The World Wildlife Fund has a lot of information on wildlife, though only on a few select species. It also has quite a bit of scientific information and publications on a few select scientific disciplines at http://www.worldwildlife. org/. It has a specific focus on the earth at its site, http://www.panda.org/.
Climate is a topic that has gained popularity in recent decades. Here are some links to keep track of the new developments: http://www.ipcc.ch/
International Energy Agency: http://www.iea.org/
International Institute of Environment and Development: http://www.iied.org/
The Institute for Global Environmental Strategies (IGES) is a research institute that conducts strategic policy research to support sustainable development in the Asia-Pacific region. It has developed a database of good practices, http://www.iges.or.jp/en/database/index.html, and it keeps an eye on current issues at http://enviroscope.iges.or.jp/index.php.
The Encyclopaedia of Life Support Systems (EOLSS) is a very useful site, which is thematically organized and updated quite often: http://www.eolss. net. But you will need to subscribe to access information from here.
Convention on Biological Diversity: http://www.cbd.int/default.shtml
The UN’s Special Forum on Forests: http://www.un.org/esa/forests/
The UN’s Earthwatch: http://earthwatch.unep.net/forests/index.php
The World Heritage Centre’s programmes on forests: http://whc.unesco. org/en/activities/
The Food and Agricultural Organisation’s forestry site: http://www.fao.org/ forestry/en/
The WWF forest section: http://www.panda.org/about_wwf/what_we_do/ forests/index.cfm
The Forest Stewardship Council (FSC): http://www.fsc.org/en/
Contacts in government organizations and NGOs
International organizations can provide a large amount of general information on the issue of the environment. But if you have to make an impact on your audiences, you must take up issues of local relevance. Search for the websites of the government ministry or department related to environment and study the policies and action plans. Quite often, you may find contact details of the relevant people on the sites you search.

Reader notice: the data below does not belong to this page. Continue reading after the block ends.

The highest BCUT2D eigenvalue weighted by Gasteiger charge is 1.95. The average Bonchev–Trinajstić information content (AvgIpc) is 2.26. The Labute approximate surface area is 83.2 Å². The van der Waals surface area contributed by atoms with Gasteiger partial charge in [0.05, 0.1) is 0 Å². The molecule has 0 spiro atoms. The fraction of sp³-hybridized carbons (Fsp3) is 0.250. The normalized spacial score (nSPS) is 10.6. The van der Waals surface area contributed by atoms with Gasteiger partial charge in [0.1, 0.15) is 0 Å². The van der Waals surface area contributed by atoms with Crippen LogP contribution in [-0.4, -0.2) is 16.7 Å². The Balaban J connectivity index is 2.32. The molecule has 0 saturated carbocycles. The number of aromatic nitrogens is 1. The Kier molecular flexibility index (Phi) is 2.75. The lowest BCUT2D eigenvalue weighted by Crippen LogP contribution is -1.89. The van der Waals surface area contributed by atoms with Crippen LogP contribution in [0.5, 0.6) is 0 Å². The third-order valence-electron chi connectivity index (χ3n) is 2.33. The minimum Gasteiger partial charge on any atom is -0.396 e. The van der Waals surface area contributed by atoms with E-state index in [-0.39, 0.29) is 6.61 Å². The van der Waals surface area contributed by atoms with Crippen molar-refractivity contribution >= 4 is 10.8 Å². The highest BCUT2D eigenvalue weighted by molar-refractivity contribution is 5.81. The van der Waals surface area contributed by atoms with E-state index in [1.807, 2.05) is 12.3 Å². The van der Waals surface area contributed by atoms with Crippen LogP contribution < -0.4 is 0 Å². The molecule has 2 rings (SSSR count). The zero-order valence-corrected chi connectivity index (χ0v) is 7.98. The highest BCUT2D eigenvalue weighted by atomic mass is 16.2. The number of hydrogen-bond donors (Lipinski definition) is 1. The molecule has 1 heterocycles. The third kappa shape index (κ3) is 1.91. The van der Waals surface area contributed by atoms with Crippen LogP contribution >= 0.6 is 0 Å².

The government sector is only one of the actors in the drama of environmental issues. There may be quite a few NGOs and activists who are concerned about these issues and they may quite often have a different take from the government on them. The diversity of views presented provides variety and the spice of programming. So, make a list of NGOs and activists and make connections. Don’t wait for the production to start before you contact them. It is better to make contact without an agenda and then go back with specific requests.
Make sure that you give voice to all strata of players in this drama – individuals, societies, NGOs, Government, Private sector, International agencies… - in your reporting. With so many different spring boards, keeping up should not pose a problem.
22. Agenda 21 relates to the UN agenda for the 21st century to achieve sustainable
development. The text of the document is available at http://www.un.org/esa/dsd/